Probably not, said several industry experts interviewed by FiercePharma, although pharmas should still keep an eye on the controversy.
"When I was asked earlier what should be done, well, the users of Facebook should make known their wishes to Facebook itself, that there should be a more partial arbiter of the truth", he said.
"One aspect of the data that was leaked from Facebook was personality profile data".
Like this story? Subscribe to FiercePharma! Social platform? Data company? The data collection goes on every moment.
This is not the first time Facebook has been under fire for their facial recognition technology. Advertising company? A media company?
The Presidential Communications Operations Office (PCOO) also lauded Facebook's third party fact-checking program in the Philippines and vowed support to Facebook's initiative.
The firm, best known for its work on Donald Trump's USA presidential election campaign, used the data - from tens of millions of Facebook users' profiles in the tech giant's biggest-ever data breach - to help them design software to predict and influence voters' choices at the ballot box. You can't even escape this by not having Facebook. But those kinds of threats arose in the aftermath of other well-publicized data hacks or scandals, and few people followed through.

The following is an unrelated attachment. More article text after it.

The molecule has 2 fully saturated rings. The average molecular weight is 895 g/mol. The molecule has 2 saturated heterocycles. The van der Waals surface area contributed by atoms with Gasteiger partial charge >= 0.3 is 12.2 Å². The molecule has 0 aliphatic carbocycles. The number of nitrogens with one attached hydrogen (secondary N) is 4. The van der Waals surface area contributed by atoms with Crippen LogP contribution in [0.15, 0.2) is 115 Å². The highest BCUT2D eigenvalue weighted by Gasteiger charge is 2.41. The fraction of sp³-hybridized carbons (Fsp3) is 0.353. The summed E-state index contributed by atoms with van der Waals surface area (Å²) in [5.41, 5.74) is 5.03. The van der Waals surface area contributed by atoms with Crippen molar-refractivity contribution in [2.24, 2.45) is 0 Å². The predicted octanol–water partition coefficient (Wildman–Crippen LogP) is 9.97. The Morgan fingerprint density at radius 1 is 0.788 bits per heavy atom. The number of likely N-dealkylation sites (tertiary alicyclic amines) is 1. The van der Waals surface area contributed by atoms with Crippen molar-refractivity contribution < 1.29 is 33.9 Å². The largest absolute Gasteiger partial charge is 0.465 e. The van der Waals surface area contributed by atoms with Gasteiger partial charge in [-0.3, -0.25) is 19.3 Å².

She said: "The proposal for how we were going to assist the Leave.EU campaign was to undertake the same type of research that we were undertaking in the United States".
"The Internet is growing in importance around the world in people's lives, and I think that it is inevitable that there will need to be some regulation", he said.
If users click "Manage Data Settings", they're shown an additional prompt given more detail about the tech's benefits, mainly stopping impersonators and helping blind people to understand what's depicted in photos.
Facebook founder and CEO Mark Zuckerberg testified before Congress last week following revelations that Cambridge Analytica, a political consulting firm that worked for President Trump's campaign, gained access to data on as many as 87 million Facebook users. A company spokesperson said it is "reviewing the ruling", adding that "we continue to believe the case has no merit and will defend ourselves vigorously". Both Verint and Terrogence have provided surveillance and spy technology to U.S. government bodies such as the NSA and the U.S. Navy as well as many other intelligence agencies. "We're entering the age of the Personal Information Economy, where consumers are taking ownership of their personal data and will punish brands that use this inappropriately".